Smart Contract and IPFS Decentralized Storage for Halal Certification Process

Anak Agung Gde Agung - Telkom University, Jl. Telekomunikasi No.1, Bandung, 40257, Indonesia
Irna Yuniar - Telkom University, Jl. Telekomunikasi No.1, Bandung, 40257, Indonesia
Robbi Hendriyanto - Telkom University, Jl. Telekomunikasi No.1, Bandung, 40257, Indonesia

Citation Format:



The halal industry today has achieved rapid development. Halal product is mandatory for Muslims and a big business for Indonesia. For others, it affirms the product's quality assurance and becomes a trending lifestyle. The product owner must submit an application and undergo several processes to obtain a halal certificate. However, there are challenges in the certification process and documentation. The proposed system automates the flow between certification processes through digital signing and stores the certificate and fatwa file. The study investigates the utilization of blockchain to manage the process and the integration of decentralized storage (IPFS) to store the digital version of the fatwa and certificate. A smart contract is designed and deployed on the Ethereum blockchain, and the transaction time and cost are analyzed. A smart contract enforces that certain actions are executed once the required conditions are fulfilled. The proposed system would cost 24.6 USD and require 227 seconds on average for the system setup. Each submission requires 9.86 USD and takes 92 seconds on average. Verification is free, and the average result can be obtained in one second. The appointed officer sets each entity to interact with the contract, and the digital documents (fatwa and certificate) are available online using IPFS. Progress of the certification is transparent to the public, increasing the public's trust. The study demonstrates a smart contract's capability to manage a product's certification process.


Halal product; certification process; smart contract; IPFS

Full Text:



J. Lever, J. S. Vandeventer, and M. Miele, “The ontological politics of kosher food: Between strict orthodoxy and global markets,” Environ. Plan. A, vol. 55, no. 2, pp. 255–273, 2023, doi: 10.1177/0308518X221127025.

A. Rachman and A. J. Khokhar, “Role of Indonesian Council of Ulama in Halāl Certification and Product Guarantee,” J. Islam. Thought Civiliz., vol. 13, no. 1, 2023, doi: 10.32350/jitc.131.14.

S. A. Ali Shah, B. A. Fianto, A. R. Sridadi, and U. N. Kayani, “A Master Conceptual Framework of Research in Halal Tourism,” Tourism, vol. 71, no. 1, 2023, doi: 10.37741/T.71.1.8.

J. Akbar et al., “Global Trends in Halal Food Standards: A Review,” Foods, vol. 12, no. 23, pp. 1–15, 2023, doi: 10.3390/foods12234200.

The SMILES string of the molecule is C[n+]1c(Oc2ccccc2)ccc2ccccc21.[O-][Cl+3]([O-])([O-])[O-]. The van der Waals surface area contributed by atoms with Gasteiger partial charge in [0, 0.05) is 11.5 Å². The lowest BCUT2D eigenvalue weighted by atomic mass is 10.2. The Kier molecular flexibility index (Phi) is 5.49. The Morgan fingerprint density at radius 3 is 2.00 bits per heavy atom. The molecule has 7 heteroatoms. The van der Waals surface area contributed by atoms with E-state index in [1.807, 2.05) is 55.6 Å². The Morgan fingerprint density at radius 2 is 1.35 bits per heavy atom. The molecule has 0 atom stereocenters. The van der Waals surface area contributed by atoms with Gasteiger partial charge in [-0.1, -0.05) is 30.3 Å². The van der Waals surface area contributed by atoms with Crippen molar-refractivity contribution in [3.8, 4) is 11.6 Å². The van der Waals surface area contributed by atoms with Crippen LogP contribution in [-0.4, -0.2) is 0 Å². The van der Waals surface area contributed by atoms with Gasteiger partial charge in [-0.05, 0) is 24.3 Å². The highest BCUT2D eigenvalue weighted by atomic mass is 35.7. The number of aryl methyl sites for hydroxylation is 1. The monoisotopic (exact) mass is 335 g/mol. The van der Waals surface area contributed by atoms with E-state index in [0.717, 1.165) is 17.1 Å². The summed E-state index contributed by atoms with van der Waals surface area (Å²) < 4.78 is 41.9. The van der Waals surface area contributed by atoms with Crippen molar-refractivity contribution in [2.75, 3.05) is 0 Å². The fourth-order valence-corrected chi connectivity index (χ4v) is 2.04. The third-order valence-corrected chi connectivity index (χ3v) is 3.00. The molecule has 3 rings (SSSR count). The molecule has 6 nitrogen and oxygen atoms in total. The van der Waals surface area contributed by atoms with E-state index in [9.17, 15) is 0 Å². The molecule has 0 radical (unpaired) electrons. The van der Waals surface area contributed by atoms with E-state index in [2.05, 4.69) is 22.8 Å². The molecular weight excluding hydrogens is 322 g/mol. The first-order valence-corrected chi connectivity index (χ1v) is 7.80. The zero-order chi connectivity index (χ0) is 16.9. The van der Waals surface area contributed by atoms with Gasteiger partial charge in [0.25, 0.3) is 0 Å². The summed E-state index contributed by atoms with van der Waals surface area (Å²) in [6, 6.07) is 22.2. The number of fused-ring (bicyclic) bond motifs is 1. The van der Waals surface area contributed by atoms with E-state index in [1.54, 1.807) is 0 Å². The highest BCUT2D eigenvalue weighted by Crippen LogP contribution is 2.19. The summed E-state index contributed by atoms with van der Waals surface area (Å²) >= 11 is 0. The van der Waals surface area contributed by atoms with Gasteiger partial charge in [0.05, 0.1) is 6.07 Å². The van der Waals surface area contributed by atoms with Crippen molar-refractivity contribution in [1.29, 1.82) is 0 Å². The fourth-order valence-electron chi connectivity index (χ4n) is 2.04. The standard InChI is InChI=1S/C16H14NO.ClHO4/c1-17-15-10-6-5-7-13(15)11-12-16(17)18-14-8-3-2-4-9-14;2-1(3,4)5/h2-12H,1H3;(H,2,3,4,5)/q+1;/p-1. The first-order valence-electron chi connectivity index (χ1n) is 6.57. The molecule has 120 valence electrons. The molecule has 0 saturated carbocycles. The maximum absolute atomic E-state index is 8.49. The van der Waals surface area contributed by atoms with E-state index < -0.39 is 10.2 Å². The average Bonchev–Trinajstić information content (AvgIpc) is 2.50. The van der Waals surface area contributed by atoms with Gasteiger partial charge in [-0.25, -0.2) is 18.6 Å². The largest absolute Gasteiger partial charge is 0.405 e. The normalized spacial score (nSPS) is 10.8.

Presiden Republik Indonesia, Law No. 33 (2014), Halal Product Assurance. 2014.

C. Purwowidhu, “Kodifikasi dan Sertifikasi Produk Halal Jadi Langkah Indonesia Tingkatkan Industri Halal,” Ministry of Finance of the Republic of Indonesia.

M. Sakti, Pujiono, and M. N. Imanullah, “Legal studies on the halal product certification institution in Indonesia after the enactment of the law on the halal product guarantee,” in Proceedings of The 1st International Conference on Halal, Malang, Indonesia, 2020.

Mohammad Yusuf, Dewi Mahrani Rangkuty, Robi Krisna, and Mochammad Erwin Raditio, “Economic analysis of halal certification by the Halal Product Assurance Administration Agency,” World J. Adv. Res. Rev., vol. 13, no. 1, 2022, doi: 10.30574/wjarr.2022.13.1.0077.

Smesco Indonesia, “Label Halal Bikin Produk UMKM Makin di Kenal.”

Ö. Aslan, S. S. Aktuğ, M. Ozkan-Okay, A. A. Yilmaz, and E. Akin, “A Comprehensive Review of Cyber Security Vulnerabilities, Threats, Attacks, and Solutions,” Electronics (Switzerland), vol. 12, no. 6. 2023. doi: 10.3390/electronics12061333.

O. A. Al-Mahmood and A. M. Fraser, “Perceived challenges in implementing halal standards by halal certifying bodies in the United States,” PLoS One, vol. 18, no. 8 August, 2023, doi: 10.1371/journal.pone.0290774.

S. Hanafi and M. S. Nurdin, “Halal Certification in Used Goods Products in the Perspective of Islamic Law,” Ulul Albab J. Stud. dan Penelit. Huk. Islam, vol. 5, no. 1, 2022, doi: 10.30659/jua.v5i1.16051.

J. Frizzo-Barker, P. A. Chow-White, P. R. Adams, J. M. D. Ha, and S. Green, “Blockchain as a disruptive technology for business: A systematic review,” Int. J. Inf. Manage., vol. 51, no. April, Apr. 2020.

G. Chen, B. Xu, M. Lu, and N.-S. Chen, “Exploring blockchain technology and its potential applications for education,” Smart Learn. Environ., vol. 5, 2018.

D. Čeke and S. Kunosić, “Smart Contracts as a diploma anti-forgery system in higher education - a pilot project,” in 43rd International Convention on Information, Communication and Electronic Technology (MIPRO), Opatija, Croatia, 2020.

T. Arndt and A. Guercio, “Blockchain-Based Transcripts for Mobile Higher-Education,” Int. J. Inf. Educ. Technol., vol. 10, no. 2, 2020.